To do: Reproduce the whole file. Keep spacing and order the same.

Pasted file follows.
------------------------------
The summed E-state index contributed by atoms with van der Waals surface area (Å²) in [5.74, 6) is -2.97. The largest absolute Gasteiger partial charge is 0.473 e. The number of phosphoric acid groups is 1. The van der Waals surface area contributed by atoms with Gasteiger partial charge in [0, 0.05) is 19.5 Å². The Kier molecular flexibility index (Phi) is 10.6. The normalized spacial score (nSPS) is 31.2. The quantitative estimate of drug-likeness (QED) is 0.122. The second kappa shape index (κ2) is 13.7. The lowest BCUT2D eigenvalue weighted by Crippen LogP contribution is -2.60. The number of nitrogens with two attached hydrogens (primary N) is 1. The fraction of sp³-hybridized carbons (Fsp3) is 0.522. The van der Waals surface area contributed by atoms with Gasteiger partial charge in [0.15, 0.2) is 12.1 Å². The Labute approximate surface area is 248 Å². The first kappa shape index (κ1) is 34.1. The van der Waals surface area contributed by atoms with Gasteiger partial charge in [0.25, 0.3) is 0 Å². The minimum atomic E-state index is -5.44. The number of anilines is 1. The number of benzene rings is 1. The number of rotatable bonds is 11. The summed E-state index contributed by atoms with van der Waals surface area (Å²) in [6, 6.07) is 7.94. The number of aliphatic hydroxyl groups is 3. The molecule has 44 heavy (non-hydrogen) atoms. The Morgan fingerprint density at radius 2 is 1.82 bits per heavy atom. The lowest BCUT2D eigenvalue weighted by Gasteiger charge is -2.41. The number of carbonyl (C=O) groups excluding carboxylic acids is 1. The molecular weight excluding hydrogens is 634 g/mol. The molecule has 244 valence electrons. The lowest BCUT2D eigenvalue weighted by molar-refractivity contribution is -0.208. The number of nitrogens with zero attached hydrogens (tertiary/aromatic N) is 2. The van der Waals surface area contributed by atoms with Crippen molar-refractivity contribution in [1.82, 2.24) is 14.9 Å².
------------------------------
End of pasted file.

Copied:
The summed E-state index contributed by atoms with van der Waals surface area (Å²) in [5.74, 6) is -2.97. The largest absolute Gasteiger partial charge is 0.473 e. The number of phosphoric acid groups is 1. The van der Waals surface area contributed by atoms with Gasteiger partial charge in [0, 0.05) is 19.5 Å². The Kier molecular flexibility index (Phi) is 10.6. The normalized spacial score (nSPS) is 31.2. The quantitative estimate of drug-likeness (QED) is 0.122. The second kappa shape index (κ2) is 13.7. The lowest BCUT2D eigenvalue weighted by Crippen LogP contribution is -2.60. The number of nitrogens with two attached hydrogens (primary N) is 1. The fraction of sp³-hybridized carbons (Fsp3) is 0.522. The van der Waals surface area contributed by atoms with Gasteiger partial charge in [0.15, 0.2) is 12.1 Å². The Labute approximate surface area is 248 Å². The first kappa shape index (κ1) is 34.1. The van der Waals surface area contributed by atoms with Gasteiger partial charge in [0.25, 0.3) is 0 Å². The minimum atomic E-state index is -5.44. The number of anilines is 1. The number of benzene rings is 1. The number of rotatable bonds is 11. The summed E-state index contributed by atoms with van der Waals surface area (Å²) in [6, 6.07) is 7.94. The number of aliphatic hydroxyl groups is 3. The molecule has 44 heavy (non-hydrogen) atoms. The Morgan fingerprint density at radius 2 is 1.82 bits per heavy atom. The lowest BCUT2D eigenvalue weighted by Gasteiger charge is -2.41. The number of carbonyl (C=O) groups excluding carboxylic acids is 1. The molecular weight excluding hydrogens is 634 g/mol. The molecule has 244 valence electrons. The lowest BCUT2D eigenvalue weighted by molar-refractivity contribution is -0.208. The number of nitrogens with zero attached hydrogens (tertiary/aromatic N) is 2. The van der Waals surface area contributed by atoms with Crippen molar-refractivity contribution in [1.82, 2.24) is 14.9 Å².